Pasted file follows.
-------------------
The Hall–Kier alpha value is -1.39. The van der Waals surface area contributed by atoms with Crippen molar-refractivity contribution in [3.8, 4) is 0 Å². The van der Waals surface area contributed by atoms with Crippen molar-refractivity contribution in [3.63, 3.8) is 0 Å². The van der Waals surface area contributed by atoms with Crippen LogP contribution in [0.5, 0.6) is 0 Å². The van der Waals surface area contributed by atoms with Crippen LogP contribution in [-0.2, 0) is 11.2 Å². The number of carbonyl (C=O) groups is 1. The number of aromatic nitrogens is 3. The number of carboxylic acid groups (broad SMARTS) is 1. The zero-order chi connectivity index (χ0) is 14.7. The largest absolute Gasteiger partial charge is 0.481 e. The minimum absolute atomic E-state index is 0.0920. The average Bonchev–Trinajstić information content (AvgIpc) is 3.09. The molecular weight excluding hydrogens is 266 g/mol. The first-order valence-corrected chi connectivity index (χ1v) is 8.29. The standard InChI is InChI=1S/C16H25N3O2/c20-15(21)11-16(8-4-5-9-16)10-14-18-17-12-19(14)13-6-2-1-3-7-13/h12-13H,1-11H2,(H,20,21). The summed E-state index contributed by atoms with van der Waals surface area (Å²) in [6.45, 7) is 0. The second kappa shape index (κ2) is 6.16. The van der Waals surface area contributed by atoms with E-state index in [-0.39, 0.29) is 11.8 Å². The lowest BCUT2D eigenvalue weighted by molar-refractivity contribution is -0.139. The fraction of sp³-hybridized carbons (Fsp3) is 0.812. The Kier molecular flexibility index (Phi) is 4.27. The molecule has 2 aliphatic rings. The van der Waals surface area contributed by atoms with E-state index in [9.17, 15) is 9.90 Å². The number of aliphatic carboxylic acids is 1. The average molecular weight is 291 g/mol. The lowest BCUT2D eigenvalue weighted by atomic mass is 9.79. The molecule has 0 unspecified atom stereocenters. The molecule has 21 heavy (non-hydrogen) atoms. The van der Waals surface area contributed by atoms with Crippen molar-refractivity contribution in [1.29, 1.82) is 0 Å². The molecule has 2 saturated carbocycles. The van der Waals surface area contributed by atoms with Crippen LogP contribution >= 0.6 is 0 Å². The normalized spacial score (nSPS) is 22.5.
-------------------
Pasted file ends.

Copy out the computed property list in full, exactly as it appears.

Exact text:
The Hall–Kier alpha value is -1.39. The van der Waals surface area contributed by atoms with Crippen molar-refractivity contribution in [3.8, 4) is 0 Å². The van der Waals surface area contributed by atoms with Crippen molar-refractivity contribution in [3.63, 3.8) is 0 Å². The van der Waals surface area contributed by atoms with Crippen LogP contribution in [0.5, 0.6) is 0 Å². The van der Waals surface area contributed by atoms with Crippen LogP contribution in [-0.2, 0) is 11.2 Å². The number of carbonyl (C=O) groups is 1. The number of aromatic nitrogens is 3. The number of carboxylic acid groups (broad SMARTS) is 1. The zero-order chi connectivity index (χ0) is 14.7. The largest absolute Gasteiger partial charge is 0.481 e. The minimum absolute atomic E-state index is 0.0920. The average Bonchev–Trinajstić information content (AvgIpc) is 3.09. The molecular weight excluding hydrogens is 266 g/mol. The first-order valence-corrected chi connectivity index (χ1v) is 8.29. The standard InChI is InChI=1S/C16H25N3O2/c20-15(21)11-16(8-4-5-9-16)10-14-18-17-12-19(14)13-6-2-1-3-7-13/h12-13H,1-11H2,(H,20,21). The summed E-state index contributed by atoms with van der Waals surface area (Å²) in [6.45, 7) is 0. The second kappa shape index (κ2) is 6.16. The van der Waals surface area contributed by atoms with E-state index in [-0.39, 0.29) is 11.8 Å². The lowest BCUT2D eigenvalue weighted by molar-refractivity contribution is -0.139. The fraction of sp³-hybridized carbons (Fsp3) is 0.812. The Kier molecular flexibility index (Phi) is 4.27. The molecule has 2 aliphatic rings. The van der Waals surface area contributed by atoms with E-state index in [9.17, 15) is 9.90 Å². The number of aliphatic carboxylic acids is 1. The average molecular weight is 291 g/mol. The lowest BCUT2D eigenvalue weighted by atomic mass is 9.79. The molecule has 0 unspecified atom stereocenters. The molecule has 21 heavy (non-hydrogen) atoms. The van der Waals surface area contributed by atoms with Crippen molar-refractivity contribution in [1.29, 1.82) is 0 Å². The molecule has 2 saturated carbocycles. The van der Waals surface area contributed by atoms with Crippen LogP contribution >= 0.6 is 0 Å². The normalized spacial score (nSPS) is 22.5.